The Romantic Road - On The Trail Of The German Philosophers

Episodes

EpisodeTitleFirst
Broadcast
Comments
02The Early Romantic20090804

Writer Stephen Plaice takes a journey through the German cities where the great philosophers of the 19th century lived and worked, exploring the impact that these thinkers have had on each stage of his life. Along the way, he reflects on the Germany which has been locked away behind the two World Wars, and examines our contemporary prejudices towards Germans.

Stephen revisits Marburg, where he was a student 35 years ago. He reconsiders the subjective philosophy of Fichte and of the nature philosopher Schelling, whose work he studied in the 1970s, with particular reference to Schelling's idea of the World Soul.

These thinkers provided the philosophic basis for German Romanticism. Stephen relates how, as a young man, seeing the world through the lens of Romanticism, he was in for some pretty sharp collisions with reality.

The 'magic theatre' behind the mysterious black door in the building in which he rents a room as a student turns out to be Marburg's secret gay scene. Revisiting the building nearly four decades later, he discovers it has become another cultural ghetto: a smoker's pub.

Stephen also recalls a house party in the forests near Marburg back in the early 1970s, where he had a strange encounter with a young woman who seemed to embody Schelling's idea of the World Soul. Like a character in a fairytale, she appears to have sprung from the forest itself. However, the inherent romanticism in their meeting is later tempered by the appearance of the woman's husband.

Stephen Plaice revisits the town of Marburg, where he was a student in the 1970s.

03Doppelgänger20090805

Writer Stephen Plaice takes a journey through the German cities where the great philosophers of the 19th century lived and worked, exploring the impact that these thinkers have had on each stage of his life. Along the way, he reflects on the Germany which has been locked away behind the two World Wars, and examines our contemporary prejudices towards Germans.

Together with his brother Neville, an expert on the romantic city of Heidelberg, Stephen explores the city of the Student Prince and examines its connections with the philosophers Hegel and Schopenhauer. He considers the idea of the Doppelgänger, the double, an important archetype in German Romantic literature.

Neville explains how the movement of High Romanticism was created by the anti-French nationalism, which developed in the city during the years after the Napoleonic invasion. The enthusiasm for German folklore, which was later fostered by the Nazis, was directly related to this cultural reaction.

Stephen discusses with his brother two of the famous philosophers associated with the city, Hegel and Schopenhauer. Hegel went on to become an intellectual superstar, taking over the chair of philosophy in Berlin. Schopenhauer, on the other hand, was dismissed by the academic establishment, his ideas only latterly being taken seriously by the likes of Richard Wagner and Friedrich Nietzsche. Schopenhauer attempted to emulate Hegel, and became a kind of Doppelgänger for him when he followed in his footsteps to Berlin and set up his own rival series of lectures. These were so poorly attended however, he had to beat an ignominious retreat from the capital.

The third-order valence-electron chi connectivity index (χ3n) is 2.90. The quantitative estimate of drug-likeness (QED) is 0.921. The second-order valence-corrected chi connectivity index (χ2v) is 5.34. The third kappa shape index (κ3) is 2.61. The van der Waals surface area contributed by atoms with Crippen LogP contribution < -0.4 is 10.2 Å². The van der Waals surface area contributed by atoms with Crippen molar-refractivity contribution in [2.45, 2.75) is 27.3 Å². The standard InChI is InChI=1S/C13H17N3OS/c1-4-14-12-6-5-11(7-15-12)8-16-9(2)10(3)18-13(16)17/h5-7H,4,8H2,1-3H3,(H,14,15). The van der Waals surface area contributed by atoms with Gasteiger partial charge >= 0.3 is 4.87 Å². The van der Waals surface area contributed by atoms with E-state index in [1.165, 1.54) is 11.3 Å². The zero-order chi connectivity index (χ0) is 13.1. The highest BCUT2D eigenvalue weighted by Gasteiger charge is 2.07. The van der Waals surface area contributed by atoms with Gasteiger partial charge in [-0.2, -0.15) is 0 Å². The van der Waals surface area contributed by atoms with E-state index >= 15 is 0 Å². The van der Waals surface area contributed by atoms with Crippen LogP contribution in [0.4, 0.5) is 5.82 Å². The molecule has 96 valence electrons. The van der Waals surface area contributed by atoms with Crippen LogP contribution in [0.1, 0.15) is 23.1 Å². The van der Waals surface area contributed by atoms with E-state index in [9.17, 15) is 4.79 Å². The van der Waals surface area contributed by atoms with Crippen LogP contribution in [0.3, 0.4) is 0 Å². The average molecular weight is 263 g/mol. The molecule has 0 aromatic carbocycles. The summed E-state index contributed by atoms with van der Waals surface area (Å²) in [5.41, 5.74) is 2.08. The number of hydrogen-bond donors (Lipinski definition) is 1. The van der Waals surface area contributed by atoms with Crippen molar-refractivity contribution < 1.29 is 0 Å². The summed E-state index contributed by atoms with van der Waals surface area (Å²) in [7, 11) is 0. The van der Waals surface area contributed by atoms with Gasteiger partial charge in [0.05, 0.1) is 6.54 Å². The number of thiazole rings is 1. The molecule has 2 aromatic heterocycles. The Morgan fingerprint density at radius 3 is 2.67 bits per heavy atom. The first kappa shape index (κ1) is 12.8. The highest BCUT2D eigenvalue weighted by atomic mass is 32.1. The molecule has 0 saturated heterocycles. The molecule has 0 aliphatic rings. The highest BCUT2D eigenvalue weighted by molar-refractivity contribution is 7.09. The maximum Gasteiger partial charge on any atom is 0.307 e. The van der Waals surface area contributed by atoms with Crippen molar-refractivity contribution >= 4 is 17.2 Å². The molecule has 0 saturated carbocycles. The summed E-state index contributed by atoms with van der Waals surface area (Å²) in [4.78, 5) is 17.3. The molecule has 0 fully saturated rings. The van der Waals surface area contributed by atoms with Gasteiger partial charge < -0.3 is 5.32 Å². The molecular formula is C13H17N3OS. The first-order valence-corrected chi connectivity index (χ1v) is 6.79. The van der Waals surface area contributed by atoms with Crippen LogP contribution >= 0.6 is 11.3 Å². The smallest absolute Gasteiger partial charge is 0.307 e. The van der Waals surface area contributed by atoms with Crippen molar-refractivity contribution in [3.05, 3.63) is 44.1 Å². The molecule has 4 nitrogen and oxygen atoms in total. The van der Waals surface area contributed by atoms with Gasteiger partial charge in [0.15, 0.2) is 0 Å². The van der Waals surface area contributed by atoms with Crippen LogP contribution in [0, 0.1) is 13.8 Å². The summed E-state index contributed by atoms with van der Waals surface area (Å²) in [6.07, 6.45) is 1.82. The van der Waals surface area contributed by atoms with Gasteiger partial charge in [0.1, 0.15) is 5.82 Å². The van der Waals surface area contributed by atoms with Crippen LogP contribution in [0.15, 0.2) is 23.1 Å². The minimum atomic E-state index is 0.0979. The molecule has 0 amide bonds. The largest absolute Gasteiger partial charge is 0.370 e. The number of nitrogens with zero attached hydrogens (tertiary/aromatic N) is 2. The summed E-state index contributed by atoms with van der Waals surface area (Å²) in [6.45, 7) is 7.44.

Stephen explores Heidelberg and examines its connections with Hegel and Schopenhauer.

05 LASTLifting Berlin20090807

Writer Stephen Plaice takes a journey through the German cities where the great philosophers of the 19th century lived and worked, exploring the impact that these thinkers have had on each stage of his life. Along the way, he reflects on the Germany which has been locked away behind the two World Wars, and examines our contemporary prejudices towards Germans.

Stephen ends his philosophical journey in Berlin where he considers how, in maintaining our prejudices towards the Germans, we have excluded the liberal wisdom of its philosophers. Berlin, a city with an very divided past, provides a living metaphor of the Hegelian dialectic of history. Out of the opposing forces of Communism and Nazism, a third, democratic synthesis has emerged. But at Checkpoint Charlie, Stephen discovers that the old oppositions of the Cold War have been turned into tourist entertainment. Is there an ironic phase to history?

Visiting the cemetery in which Hegel is buried, and then the Humboldt University where he lectured, Stephen reflects on the two opposing ideologies that tried to gain control of Berlin in the 20th century, and examines the extent to which the accusation holds that German idealist philosophy was responsible for the rise of both Fascism and Communism. He cites Kant's treatise On Perpetual Peace to illustrate the enlightened legacy which has been obscured behind the pseudo-philosophy of the Third Reich. Stephen argues that we have handed Hitler a victory by allowing our image of the Germans and of German culture to remain fixated on the Nazis.

Stephen also reflects on The Principle of Hope, a key work by the German Jewish utopian philosopher Ernst Bloch, which he co-translated in the 1980s.

In conclusion Stephen reflects how, from the early Romanticism of student days in Germany, via Nietzsche and Schopenhauer, to Ernst Bloch's philosophy of hope and the Kantian responsibilities of parenthood, philosophy has the power to shape personal experience.

Stephen Plaice concludes his philosophical tour in Berlin.